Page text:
Wildcat may be a T-shirt league, but it is a first-class operation. Back in 1961, McMillen got former Brooklyn Dodger Carl Erskine, a native of nearby Anderson, Ind., involved in Wildcat baseball. Erskine was the one who advised McMillen to emphasize teaching the fundamentals in his league over winning championships. The Wildcat League has never lost sight of that admonition. Each practice during the eight-week season is devoted to teaching a single skill, such as fielding grounders or laying down bunts.
Coaches are not assigned to individual teams, and they generally work games and practices in pairs. While one coach remains near the bench, offering advice to hitters, minding the score book and keeping other players off the backstop, the other, assuming a position behind the mound, umpires and assists the base runners and the defense. Either coach can halt the action for what the league calls The Teachable Moment.
If, for example, a ball trickles through the first baseman's legs, a coach is likely to stop the game and briefly explain the proper way to field a grounder. The coach may even hit a few to the first sacker to help restore confidence. Because everybody plays—and plays everywhere—The Teachable Moment draws interested eyes and ears rather than bored sighs and scowls.
Another thing that separates Wildcat from Little League is that parents are not encouraged to attend games or practices. "We don't want any pressure here—we just want the kids to have fun," says league president John Grantham, who is a high school administrator, assistant athletic director and former coach. "We say to the parents. 'You stay away, and we guarantee you a happy son or daughter when he or she leaves two hours later.' "
Parents don't seem to mind being left out. Says Eugene White, a high school principal who spent seven years as a Wildcat coach and had a son in the league, "It's a great program, and you won't believe the satisfaction you get when you open up a boy's world by teaching him to hit a baseball."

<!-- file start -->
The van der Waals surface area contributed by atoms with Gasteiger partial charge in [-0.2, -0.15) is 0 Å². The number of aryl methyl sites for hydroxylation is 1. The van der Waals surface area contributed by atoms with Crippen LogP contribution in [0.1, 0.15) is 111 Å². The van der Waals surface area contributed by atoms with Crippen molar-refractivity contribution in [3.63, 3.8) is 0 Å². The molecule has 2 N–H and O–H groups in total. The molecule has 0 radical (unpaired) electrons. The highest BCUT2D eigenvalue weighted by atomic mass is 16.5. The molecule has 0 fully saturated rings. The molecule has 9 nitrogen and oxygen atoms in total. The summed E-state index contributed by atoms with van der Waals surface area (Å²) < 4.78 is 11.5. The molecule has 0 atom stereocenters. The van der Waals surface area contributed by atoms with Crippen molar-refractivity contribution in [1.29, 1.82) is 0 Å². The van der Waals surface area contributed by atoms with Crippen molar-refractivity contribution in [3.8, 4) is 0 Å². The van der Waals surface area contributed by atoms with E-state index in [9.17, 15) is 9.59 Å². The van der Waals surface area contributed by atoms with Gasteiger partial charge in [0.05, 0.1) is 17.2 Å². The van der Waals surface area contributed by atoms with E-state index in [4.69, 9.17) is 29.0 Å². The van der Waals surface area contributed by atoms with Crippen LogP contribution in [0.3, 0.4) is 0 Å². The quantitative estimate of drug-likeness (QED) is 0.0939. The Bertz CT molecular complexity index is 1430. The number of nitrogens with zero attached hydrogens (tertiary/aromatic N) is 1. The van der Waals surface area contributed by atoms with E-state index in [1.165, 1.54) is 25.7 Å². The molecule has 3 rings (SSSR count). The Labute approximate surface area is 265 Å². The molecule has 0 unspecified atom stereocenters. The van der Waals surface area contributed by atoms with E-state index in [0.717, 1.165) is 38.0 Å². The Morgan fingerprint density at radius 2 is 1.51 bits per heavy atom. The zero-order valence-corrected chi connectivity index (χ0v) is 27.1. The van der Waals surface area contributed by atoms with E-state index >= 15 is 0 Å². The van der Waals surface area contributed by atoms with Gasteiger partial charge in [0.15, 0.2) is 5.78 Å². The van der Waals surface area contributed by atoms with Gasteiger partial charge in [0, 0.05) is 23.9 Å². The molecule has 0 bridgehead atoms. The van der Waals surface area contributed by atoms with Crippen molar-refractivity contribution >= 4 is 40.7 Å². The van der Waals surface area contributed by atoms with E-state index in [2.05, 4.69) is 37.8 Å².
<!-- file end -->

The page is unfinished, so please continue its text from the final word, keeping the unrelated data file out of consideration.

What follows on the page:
The league generates enviable enthusiasm among its alumni. Some, like Hershberger, a former college player who admits he couldn't play a lick as an eight-year-old, become Wildcat instructors. Others are outspoken fans. Says city councilman Mark Giaquinta, "When I was an eight-year-old, Little League could be ruthless. If you were a goat, you heard about it for weeks. In Wildcat everybody plays, so if someone strikes out, he strikes out. It's no big deal, so long as he is trying his best."
Erskine, now a bank president in Anderson, still holds admiration for Mr. Mac's foresight. "I've never seen anything comparable to Wildcat baseball," says Erskine. "I think the community is so aware of the good Wildcat has done that the city would support it even if for some reason the trust vanished. I run into successful people all over the country who've been Wildcatters, and their affection for the program is amazing. You know, if I had to put up the photographs of the three people I've most respected in my life, they'd be Branch Rickey, Norman Vincent Peale and Dale McMillen."
Wildcat's emphasis on teaching skills has paid off. Last summer a Little League All-Star team from Fort Wayne was invited to a tournament in Milwaukee. The team was made up of about 50% Wildcat alumni. Last season four high school teams tied for the Fort Wayne city championship. Nearly three quarters of the players on those squads were former Wildcatters.
Still, in Wildcat baseball, fun takes priority over winning titles or developing future stars. At the season-ending awards ceremony, the trophies given out for perfect attendance are the same size as those given to members of first-place teams. Mr. Mac wouldn't have had it any other way.